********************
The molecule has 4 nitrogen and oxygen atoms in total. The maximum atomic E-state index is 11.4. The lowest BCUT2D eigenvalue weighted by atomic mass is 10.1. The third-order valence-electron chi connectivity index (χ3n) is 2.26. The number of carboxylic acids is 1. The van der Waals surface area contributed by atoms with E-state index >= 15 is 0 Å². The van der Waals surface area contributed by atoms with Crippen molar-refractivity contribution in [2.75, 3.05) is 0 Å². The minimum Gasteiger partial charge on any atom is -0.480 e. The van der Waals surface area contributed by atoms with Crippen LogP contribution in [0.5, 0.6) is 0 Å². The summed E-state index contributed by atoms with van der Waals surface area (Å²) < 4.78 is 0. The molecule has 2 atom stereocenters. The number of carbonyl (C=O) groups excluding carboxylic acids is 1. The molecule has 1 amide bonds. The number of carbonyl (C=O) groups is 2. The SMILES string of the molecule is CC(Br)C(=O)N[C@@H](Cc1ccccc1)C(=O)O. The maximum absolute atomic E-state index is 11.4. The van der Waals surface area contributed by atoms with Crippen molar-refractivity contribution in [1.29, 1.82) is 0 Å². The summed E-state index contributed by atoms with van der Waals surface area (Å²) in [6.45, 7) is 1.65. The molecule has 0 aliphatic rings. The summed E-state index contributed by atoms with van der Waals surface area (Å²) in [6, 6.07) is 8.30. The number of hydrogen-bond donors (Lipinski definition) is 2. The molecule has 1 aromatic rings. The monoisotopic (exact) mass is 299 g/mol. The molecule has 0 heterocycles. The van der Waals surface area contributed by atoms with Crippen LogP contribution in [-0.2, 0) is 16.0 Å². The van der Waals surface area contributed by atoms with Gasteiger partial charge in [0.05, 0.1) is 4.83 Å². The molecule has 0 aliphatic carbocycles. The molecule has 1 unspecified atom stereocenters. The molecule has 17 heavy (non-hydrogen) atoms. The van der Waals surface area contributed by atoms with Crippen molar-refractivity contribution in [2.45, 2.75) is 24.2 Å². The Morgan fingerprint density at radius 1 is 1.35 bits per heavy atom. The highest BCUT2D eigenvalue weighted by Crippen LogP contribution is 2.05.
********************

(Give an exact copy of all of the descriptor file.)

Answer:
The molecule has 4 nitrogen and oxygen atoms in total. The maximum atomic E-state index is 11.4. The lowest BCUT2D eigenvalue weighted by atomic mass is 10.1. The third-order valence-electron chi connectivity index (χ3n) is 2.26. The number of carboxylic acids is 1. The van der Waals surface area contributed by atoms with E-state index >= 15 is 0 Å². The van der Waals surface area contributed by atoms with Crippen molar-refractivity contribution in [2.75, 3.05) is 0 Å². The minimum Gasteiger partial charge on any atom is -0.480 e. The van der Waals surface area contributed by atoms with Crippen LogP contribution in [0.5, 0.6) is 0 Å². The summed E-state index contributed by atoms with van der Waals surface area (Å²) < 4.78 is 0. The molecule has 2 atom stereocenters. The number of carbonyl (C=O) groups excluding carboxylic acids is 1. The molecule has 1 amide bonds. The number of carbonyl (C=O) groups is 2. The SMILES string of the molecule is CC(Br)C(=O)N[C@@H](Cc1ccccc1)C(=O)O. The maximum absolute atomic E-state index is 11.4. The van der Waals surface area contributed by atoms with Crippen molar-refractivity contribution in [1.29, 1.82) is 0 Å². The summed E-state index contributed by atoms with van der Waals surface area (Å²) in [6.45, 7) is 1.65. The molecule has 0 aliphatic rings. The summed E-state index contributed by atoms with van der Waals surface area (Å²) in [6, 6.07) is 8.30. The number of hydrogen-bond donors (Lipinski definition) is 2. The molecule has 1 aromatic rings. The monoisotopic (exact) mass is 299 g/mol. The molecule has 0 heterocycles. The van der Waals surface area contributed by atoms with Crippen LogP contribution in [-0.2, 0) is 16.0 Å². The van der Waals surface area contributed by atoms with Gasteiger partial charge in [0.05, 0.1) is 4.83 Å². The molecule has 0 aliphatic carbocycles. The molecule has 1 unspecified atom stereocenters. The molecule has 17 heavy (non-hydrogen) atoms. The van der Waals surface area contributed by atoms with Crippen molar-refractivity contribution in [2.45, 2.75) is 24.2 Å². The Morgan fingerprint density at radius 1 is 1.35 bits per heavy atom. The highest BCUT2D eigenvalue weighted by Crippen LogP contribution is 2.05.